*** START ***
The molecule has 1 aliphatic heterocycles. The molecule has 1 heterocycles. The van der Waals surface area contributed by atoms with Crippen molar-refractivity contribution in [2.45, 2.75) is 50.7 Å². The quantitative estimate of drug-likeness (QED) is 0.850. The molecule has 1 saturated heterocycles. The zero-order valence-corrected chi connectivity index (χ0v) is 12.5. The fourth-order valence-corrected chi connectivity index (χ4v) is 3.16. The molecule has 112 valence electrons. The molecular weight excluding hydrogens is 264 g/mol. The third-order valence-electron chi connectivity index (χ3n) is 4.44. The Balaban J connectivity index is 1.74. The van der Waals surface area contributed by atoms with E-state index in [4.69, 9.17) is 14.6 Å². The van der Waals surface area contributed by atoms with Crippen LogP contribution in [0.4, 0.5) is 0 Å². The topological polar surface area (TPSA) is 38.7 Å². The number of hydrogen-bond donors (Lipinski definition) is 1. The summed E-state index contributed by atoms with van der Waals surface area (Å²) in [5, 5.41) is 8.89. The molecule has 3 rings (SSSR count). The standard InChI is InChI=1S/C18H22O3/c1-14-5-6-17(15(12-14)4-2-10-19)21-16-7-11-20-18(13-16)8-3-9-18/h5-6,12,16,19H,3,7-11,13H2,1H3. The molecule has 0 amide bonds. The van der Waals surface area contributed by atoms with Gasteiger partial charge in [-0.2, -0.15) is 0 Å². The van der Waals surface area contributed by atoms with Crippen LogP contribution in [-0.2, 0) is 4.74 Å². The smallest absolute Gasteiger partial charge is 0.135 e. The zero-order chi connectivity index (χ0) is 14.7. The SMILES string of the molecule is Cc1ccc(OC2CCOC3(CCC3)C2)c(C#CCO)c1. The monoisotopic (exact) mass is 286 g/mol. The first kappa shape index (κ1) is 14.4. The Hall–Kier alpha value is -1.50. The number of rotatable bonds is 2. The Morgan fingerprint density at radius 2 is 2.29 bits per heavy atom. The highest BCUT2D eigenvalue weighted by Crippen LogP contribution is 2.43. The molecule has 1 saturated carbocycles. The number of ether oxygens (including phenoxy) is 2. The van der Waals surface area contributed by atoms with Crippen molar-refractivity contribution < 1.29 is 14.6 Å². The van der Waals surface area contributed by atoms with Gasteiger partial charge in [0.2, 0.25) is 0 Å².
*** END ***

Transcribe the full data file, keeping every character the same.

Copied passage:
The molecule has 1 aliphatic heterocycles. The molecule has 1 heterocycles. The van der Waals surface area contributed by atoms with Crippen molar-refractivity contribution in [2.45, 2.75) is 50.7 Å². The quantitative estimate of drug-likeness (QED) is 0.850. The molecule has 1 saturated heterocycles. The zero-order valence-corrected chi connectivity index (χ0v) is 12.5. The fourth-order valence-corrected chi connectivity index (χ4v) is 3.16. The molecule has 112 valence electrons. The molecular weight excluding hydrogens is 264 g/mol. The third-order valence-electron chi connectivity index (χ3n) is 4.44. The Balaban J connectivity index is 1.74. The van der Waals surface area contributed by atoms with E-state index in [4.69, 9.17) is 14.6 Å². The van der Waals surface area contributed by atoms with Crippen LogP contribution in [0.4, 0.5) is 0 Å². The topological polar surface area (TPSA) is 38.7 Å². The number of hydrogen-bond donors (Lipinski definition) is 1. The summed E-state index contributed by atoms with van der Waals surface area (Å²) in [5, 5.41) is 8.89. The molecule has 3 rings (SSSR count). The standard InChI is InChI=1S/C18H22O3/c1-14-5-6-17(15(12-14)4-2-10-19)21-16-7-11-20-18(13-16)8-3-9-18/h5-6,12,16,19H,3,7-11,13H2,1H3. The molecule has 0 amide bonds. The van der Waals surface area contributed by atoms with Gasteiger partial charge in [-0.2, -0.15) is 0 Å². The van der Waals surface area contributed by atoms with Crippen LogP contribution in [-0.2, 0) is 4.74 Å². The smallest absolute Gasteiger partial charge is 0.135 e. The zero-order chi connectivity index (χ0) is 14.7. The SMILES string of the molecule is Cc1ccc(OC2CCOC3(CCC3)C2)c(C#CCO)c1. The monoisotopic (exact) mass is 286 g/mol. The first kappa shape index (κ1) is 14.4. The Hall–Kier alpha value is -1.50. The number of rotatable bonds is 2. The Morgan fingerprint density at radius 2 is 2.29 bits per heavy atom. The highest BCUT2D eigenvalue weighted by Crippen LogP contribution is 2.43. The molecule has 1 saturated carbocycles. The number of ether oxygens (including phenoxy) is 2. The van der Waals surface area contributed by atoms with Crippen molar-refractivity contribution < 1.29 is 14.6 Å². The van der Waals surface area contributed by atoms with Gasteiger partial charge in [0.2, 0.25) is 0 Å².